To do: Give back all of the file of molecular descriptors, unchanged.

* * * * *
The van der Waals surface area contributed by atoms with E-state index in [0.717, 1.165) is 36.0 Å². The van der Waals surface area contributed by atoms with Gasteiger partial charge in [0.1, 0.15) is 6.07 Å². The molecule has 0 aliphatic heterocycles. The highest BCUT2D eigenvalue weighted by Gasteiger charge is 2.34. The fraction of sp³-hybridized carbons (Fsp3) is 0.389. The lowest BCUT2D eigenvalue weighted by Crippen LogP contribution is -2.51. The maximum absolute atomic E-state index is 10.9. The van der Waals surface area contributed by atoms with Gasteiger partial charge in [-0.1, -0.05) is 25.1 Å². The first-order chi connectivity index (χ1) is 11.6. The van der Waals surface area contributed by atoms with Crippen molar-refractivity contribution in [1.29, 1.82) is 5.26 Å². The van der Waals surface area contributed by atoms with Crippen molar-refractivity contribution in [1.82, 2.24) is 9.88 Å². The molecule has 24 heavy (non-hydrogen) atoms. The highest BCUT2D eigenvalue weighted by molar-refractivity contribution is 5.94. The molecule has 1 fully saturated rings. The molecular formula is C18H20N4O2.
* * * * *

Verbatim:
The van der Waals surface area contributed by atoms with E-state index in [0.717, 1.165) is 36.0 Å². The van der Waals surface area contributed by atoms with Gasteiger partial charge in [0.1, 0.15) is 6.07 Å². The molecule has 0 aliphatic heterocycles. The highest BCUT2D eigenvalue weighted by Gasteiger charge is 2.34. The fraction of sp³-hybridized carbons (Fsp3) is 0.389. The lowest BCUT2D eigenvalue weighted by Crippen LogP contribution is -2.51. The maximum absolute atomic E-state index is 10.9. The van der Waals surface area contributed by atoms with Gasteiger partial charge in [-0.1, -0.05) is 25.1 Å². The first-order chi connectivity index (χ1) is 11.6. The van der Waals surface area contributed by atoms with Crippen molar-refractivity contribution in [1.29, 1.82) is 5.26 Å². The van der Waals surface area contributed by atoms with Crippen molar-refractivity contribution in [1.82, 2.24) is 9.88 Å². The molecule has 24 heavy (non-hydrogen) atoms. The highest BCUT2D eigenvalue weighted by molar-refractivity contribution is 5.94. The molecule has 1 fully saturated rings. The molecular formula is C18H20N4O2.